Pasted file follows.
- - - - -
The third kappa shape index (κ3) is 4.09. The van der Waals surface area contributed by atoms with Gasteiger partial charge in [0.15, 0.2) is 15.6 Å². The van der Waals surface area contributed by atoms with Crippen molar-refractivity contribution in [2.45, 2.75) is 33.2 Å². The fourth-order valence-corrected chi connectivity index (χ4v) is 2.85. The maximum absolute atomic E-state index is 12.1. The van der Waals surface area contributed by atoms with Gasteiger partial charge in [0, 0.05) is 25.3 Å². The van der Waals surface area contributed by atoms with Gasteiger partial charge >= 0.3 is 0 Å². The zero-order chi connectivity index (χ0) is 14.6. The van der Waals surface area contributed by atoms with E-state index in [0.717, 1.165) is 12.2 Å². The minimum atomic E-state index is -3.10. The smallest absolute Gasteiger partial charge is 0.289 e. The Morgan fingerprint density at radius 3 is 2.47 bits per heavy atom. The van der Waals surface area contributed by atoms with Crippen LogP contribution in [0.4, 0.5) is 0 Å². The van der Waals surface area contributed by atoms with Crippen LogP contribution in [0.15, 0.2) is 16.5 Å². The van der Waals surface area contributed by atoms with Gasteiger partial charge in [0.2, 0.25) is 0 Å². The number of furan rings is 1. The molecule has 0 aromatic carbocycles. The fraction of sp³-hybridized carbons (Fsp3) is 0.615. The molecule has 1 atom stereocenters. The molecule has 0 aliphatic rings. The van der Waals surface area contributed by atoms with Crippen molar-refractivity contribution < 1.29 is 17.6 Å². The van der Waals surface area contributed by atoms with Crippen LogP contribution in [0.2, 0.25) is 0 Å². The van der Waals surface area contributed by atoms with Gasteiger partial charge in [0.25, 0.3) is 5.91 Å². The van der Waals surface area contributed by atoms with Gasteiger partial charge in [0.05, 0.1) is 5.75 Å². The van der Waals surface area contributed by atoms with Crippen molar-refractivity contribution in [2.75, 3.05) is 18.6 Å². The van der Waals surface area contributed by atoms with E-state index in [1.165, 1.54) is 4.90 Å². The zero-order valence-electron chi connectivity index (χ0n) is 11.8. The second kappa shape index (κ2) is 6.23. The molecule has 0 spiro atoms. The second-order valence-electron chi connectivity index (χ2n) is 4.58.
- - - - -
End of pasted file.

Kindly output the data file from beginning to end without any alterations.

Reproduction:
The third kappa shape index (κ3) is 4.09. The van der Waals surface area contributed by atoms with Gasteiger partial charge in [0.15, 0.2) is 15.6 Å². The van der Waals surface area contributed by atoms with Crippen molar-refractivity contribution in [2.45, 2.75) is 33.2 Å². The fourth-order valence-corrected chi connectivity index (χ4v) is 2.85. The maximum absolute atomic E-state index is 12.1. The van der Waals surface area contributed by atoms with Gasteiger partial charge in [0, 0.05) is 25.3 Å². The van der Waals surface area contributed by atoms with Gasteiger partial charge >= 0.3 is 0 Å². The zero-order chi connectivity index (χ0) is 14.6. The van der Waals surface area contributed by atoms with E-state index in [0.717, 1.165) is 12.2 Å². The minimum atomic E-state index is -3.10. The smallest absolute Gasteiger partial charge is 0.289 e. The Morgan fingerprint density at radius 3 is 2.47 bits per heavy atom. The van der Waals surface area contributed by atoms with Crippen LogP contribution in [0.4, 0.5) is 0 Å². The van der Waals surface area contributed by atoms with Crippen LogP contribution in [0.15, 0.2) is 16.5 Å². The van der Waals surface area contributed by atoms with Gasteiger partial charge in [0.2, 0.25) is 0 Å². The number of furan rings is 1. The molecule has 0 aromatic carbocycles. The fraction of sp³-hybridized carbons (Fsp3) is 0.615. The molecule has 1 atom stereocenters. The molecule has 0 aliphatic rings. The van der Waals surface area contributed by atoms with Crippen molar-refractivity contribution < 1.29 is 17.6 Å². The van der Waals surface area contributed by atoms with Crippen LogP contribution in [0.2, 0.25) is 0 Å². The van der Waals surface area contributed by atoms with Gasteiger partial charge in [0.25, 0.3) is 5.91 Å². The van der Waals surface area contributed by atoms with Gasteiger partial charge in [0.05, 0.1) is 5.75 Å². The van der Waals surface area contributed by atoms with Crippen molar-refractivity contribution in [2.75, 3.05) is 18.6 Å². The van der Waals surface area contributed by atoms with E-state index in [1.165, 1.54) is 4.90 Å². The zero-order valence-electron chi connectivity index (χ0n) is 11.8. The second kappa shape index (κ2) is 6.23. The molecule has 0 spiro atoms. The second-order valence-electron chi connectivity index (χ2n) is 4.58.